"Interessen der DDR" is "(political, strategic...) interests of the GDR", i.e. things or circumstances that serve the benefit of the state or its government.
The sentence doesn't mean that the news itself are against the GDR's interest, but rather their transmission (Übermittlung). So the "crime" that these brave people were accused of was an action that wasn't real espionage, but that was regarded as something quite close to it.
EDIT: Loong pointed out correctly that the clause that "Der Spiegel" is referring to deals with non-secret news (or more generally: data / information). So it is not about espionage (in the normal sense). The data could be literally anything, even as simple things as your passport data. As can be seen from this book on the GDR's law system(1) the "criminal act" was constructed from "the other side" learning about these (non-secret!) data. It was a classic ambiguous clause ("Gummi-Paragraph"), because it was completely at the discretion of the authorities whether it was "detrimental to the interests of the GDR" when someone learned about some data.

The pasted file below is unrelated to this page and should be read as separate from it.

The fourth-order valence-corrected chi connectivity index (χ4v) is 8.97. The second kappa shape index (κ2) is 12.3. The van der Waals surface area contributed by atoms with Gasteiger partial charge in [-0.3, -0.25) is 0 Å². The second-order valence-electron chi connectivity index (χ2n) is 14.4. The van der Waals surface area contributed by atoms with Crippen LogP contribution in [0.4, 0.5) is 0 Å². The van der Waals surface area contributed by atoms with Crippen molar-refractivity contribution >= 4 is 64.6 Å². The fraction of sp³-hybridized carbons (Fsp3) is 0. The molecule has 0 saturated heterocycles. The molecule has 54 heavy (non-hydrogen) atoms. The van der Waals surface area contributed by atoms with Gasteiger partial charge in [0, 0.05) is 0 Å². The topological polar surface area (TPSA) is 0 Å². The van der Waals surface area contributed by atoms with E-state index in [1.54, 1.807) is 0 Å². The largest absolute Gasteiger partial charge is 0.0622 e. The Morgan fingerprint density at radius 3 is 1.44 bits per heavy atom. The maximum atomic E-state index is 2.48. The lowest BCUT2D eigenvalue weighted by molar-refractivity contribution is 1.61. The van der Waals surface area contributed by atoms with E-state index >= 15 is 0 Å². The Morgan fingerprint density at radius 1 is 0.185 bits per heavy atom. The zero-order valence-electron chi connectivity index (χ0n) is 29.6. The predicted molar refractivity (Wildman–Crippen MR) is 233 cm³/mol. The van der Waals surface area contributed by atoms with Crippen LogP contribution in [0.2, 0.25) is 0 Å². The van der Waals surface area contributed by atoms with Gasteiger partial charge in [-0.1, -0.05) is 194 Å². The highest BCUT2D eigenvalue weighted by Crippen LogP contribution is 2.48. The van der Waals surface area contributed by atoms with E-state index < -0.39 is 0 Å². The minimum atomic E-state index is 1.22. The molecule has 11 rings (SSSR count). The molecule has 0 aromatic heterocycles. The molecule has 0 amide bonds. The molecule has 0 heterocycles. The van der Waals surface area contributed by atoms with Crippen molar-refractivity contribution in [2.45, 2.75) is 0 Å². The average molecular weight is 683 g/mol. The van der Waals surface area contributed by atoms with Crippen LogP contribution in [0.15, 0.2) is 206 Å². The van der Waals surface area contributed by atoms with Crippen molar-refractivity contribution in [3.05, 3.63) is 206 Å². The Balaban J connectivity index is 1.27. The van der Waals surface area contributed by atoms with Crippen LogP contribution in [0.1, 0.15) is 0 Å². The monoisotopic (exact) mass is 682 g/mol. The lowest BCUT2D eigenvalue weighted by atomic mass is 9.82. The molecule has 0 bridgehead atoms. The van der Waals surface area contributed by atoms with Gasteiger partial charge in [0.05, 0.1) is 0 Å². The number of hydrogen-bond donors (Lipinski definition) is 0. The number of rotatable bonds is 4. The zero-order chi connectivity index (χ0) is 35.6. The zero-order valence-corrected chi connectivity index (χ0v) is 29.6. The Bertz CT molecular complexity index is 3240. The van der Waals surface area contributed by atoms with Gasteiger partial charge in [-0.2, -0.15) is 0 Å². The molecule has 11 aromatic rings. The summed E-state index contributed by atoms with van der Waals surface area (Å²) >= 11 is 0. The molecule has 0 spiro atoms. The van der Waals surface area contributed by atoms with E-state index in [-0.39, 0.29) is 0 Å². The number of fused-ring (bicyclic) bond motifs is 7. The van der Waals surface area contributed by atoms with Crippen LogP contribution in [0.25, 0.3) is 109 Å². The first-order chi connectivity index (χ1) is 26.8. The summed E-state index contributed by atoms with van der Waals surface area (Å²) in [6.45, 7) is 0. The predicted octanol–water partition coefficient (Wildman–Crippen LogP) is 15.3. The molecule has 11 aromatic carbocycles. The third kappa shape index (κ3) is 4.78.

1) Marxen, Klaus; Werle, Gerhard: Strafjustiz und DDR-Unrecht. Band 5: Rechtsbeugung, Teil 1